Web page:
Remember those kids making their way down the hall?
They all know where the lunchroom is, and they’re hungry,
so even though there are a lot of distractions, they move purposely toward their destination.
Gases, on the other hand, only appear to move in a specific direction.
It’s really just random collisions pushing the molecules apart, thus making them spread out in every direction.
In other words, the gross eggy gas that I smelled earlier didn’t travel just toward my nose;
its particles spread out in every direction from the eggs,
and my nose simply noticed the ones that happened to have spread in THAT direction.
Because diffusion is completely free movement,
calculating the motion of individual particles becomes even more complicated.
Now, we’re not gonna get into the super complex mathematics of all these collisions,
but it is possible to make decent estimates regarding the net velocity of gases
simply by disregarding the collisions and applying Graham’s Law of Effusion to diffusion as well.
Here’s how it works: This is a simple acrylic tube — nothing fancy.
On one side, we have a cotton ball that’s soaked with concentrated ammonia,
and on the other side, a cotton ball soaked with concentrated hydrochloric acid,
which is why we’re doing this in a lab, and not at my desk.
Both of these substances are very smelly, because they’re giving off lots of fumes,
or in other words, a lot of the molecules in the liquid are being released in gas form.
When we put the cotton balls in the glass tube and close off the ends, those gases continue to spread,
but they have no where to go except farther into the tube.
Fun fact: ammonia and hydrochloric acid react together readily to form a solid — ammonium chloride.
That’s a precipitation reaction, but this time it’s happening in a mixture of gases, not liquids.
Because the ammonium chloride is a solid at room temperature,
it forms a superfine white powder where the two gases meet in the tubes,
so we’ll be able to tell exactly how far each gas traveled before they met.
Let’s try to figure out where that’s going to be.
First of all, remember that Graham’s Law is only an estimate when applied to diffusion,
but it’s a good enough estimate to work for our purposes, here.
The molar mass of ammonium, which we call “gas a,” is 17 and the molar mass of hydrochloric acid, “gas b,” is 36.
If we plug those into Graham’s Law, and set hydrochloric acid’s rate of diffusion at 1.0,
since we are only looking for a ratio, here,
we’ll find that ammonia’s rate of diffusion will be about 1.5 times as fast as that of hydrochloric acid.
That means that the ammonium chloride should form about 3/5 of the way down the tube from the NH3
and about 2/5 of the way from the HCl.
And, there it is. See that white cloud? That’s the ammonium chloride powder forming.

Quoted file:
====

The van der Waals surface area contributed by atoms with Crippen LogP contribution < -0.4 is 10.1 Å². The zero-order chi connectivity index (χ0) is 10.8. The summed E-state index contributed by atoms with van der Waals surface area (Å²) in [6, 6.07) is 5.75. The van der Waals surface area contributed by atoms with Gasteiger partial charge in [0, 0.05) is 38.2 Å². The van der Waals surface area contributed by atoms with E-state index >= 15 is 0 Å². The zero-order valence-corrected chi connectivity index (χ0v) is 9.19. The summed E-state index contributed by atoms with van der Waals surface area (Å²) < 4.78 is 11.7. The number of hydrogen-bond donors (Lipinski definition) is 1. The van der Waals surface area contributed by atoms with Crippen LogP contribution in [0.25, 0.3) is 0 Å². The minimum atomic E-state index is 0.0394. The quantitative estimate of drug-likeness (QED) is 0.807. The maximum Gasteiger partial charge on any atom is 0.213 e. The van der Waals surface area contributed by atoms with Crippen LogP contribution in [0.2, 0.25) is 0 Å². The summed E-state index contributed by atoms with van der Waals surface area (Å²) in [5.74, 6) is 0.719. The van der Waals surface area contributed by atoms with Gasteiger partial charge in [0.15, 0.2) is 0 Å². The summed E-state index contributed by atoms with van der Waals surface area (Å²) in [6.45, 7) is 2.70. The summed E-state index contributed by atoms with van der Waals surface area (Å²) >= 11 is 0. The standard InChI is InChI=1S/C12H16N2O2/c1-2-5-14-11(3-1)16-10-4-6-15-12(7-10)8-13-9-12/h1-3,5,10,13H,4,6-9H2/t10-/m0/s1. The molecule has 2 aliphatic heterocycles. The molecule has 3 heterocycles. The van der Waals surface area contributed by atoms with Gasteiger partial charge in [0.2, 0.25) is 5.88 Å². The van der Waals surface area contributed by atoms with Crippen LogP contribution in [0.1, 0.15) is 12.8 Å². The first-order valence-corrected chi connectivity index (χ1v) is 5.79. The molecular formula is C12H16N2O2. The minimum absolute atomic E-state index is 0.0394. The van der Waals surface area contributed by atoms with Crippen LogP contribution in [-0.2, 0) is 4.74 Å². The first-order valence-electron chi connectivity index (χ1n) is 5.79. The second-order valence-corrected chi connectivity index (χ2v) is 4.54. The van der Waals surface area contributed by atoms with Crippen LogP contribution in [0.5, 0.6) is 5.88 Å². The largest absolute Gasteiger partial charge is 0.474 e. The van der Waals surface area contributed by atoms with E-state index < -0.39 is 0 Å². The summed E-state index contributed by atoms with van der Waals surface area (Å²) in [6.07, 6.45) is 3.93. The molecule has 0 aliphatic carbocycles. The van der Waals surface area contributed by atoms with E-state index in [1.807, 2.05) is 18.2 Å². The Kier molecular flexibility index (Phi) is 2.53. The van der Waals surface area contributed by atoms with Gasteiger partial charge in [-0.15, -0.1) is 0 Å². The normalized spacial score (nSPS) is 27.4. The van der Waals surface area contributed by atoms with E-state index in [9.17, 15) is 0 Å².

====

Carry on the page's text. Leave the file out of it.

It’ll eventually settle in the glass,
but it’s so fine that even the tiny currents that occur as the two gases mix are enough to toss it around a little.
The ammonia has indeed moved through about three fifths of the tube.
Meanwhile the hydrochloric acid has only traveled through about two fifths of the tube.
So, we’ve proven now that Graham’s Law, as an estimate at least, works.
The distances that the two gases traveled were indeed proportional to their molar masses. Makes sense.
That’s one of the cool things about science: it always ends up making sense, once you know what you’re looking for.
And that’s it for this episode of Crash Course Chemistry. Thank you for watching.
If you listened carefully, you learned the difference between the net velocity of a gas
and the average velocity of its particles,
and that both things have a lot to do with the mass and kinetic energy of the particles.
You learned about effusion and what Thomas Graham’s Law of Effusion tells us about it,
and how the law of effusion can also be applied to diffusion, but not as reliably.
You also learned that the collisions that occur among the particles of a gas
have a huge effect on both its motion and our attempts to calculate it.
You learned what a concentration gradient is,
and finally, you learned how to do a precipitation reaction with gases.
This episode of Crash Course Chemistry was written by Edi González.
Who I have to commend for only making one fart joke in the whole script!
The script was edited by Blake de Pastino and myself.
And our chemistry consultant was Dr. Heiko Langner.
It was filmed, edited, and directed by Nicholas Jenkins. Our script supervisor was Caitlin Hofmeister.
Our sound designer is Michael Aranda. And our graphics team is Thought Café.
This post was previously published on YouTube.
Photo credit: Screenshot from video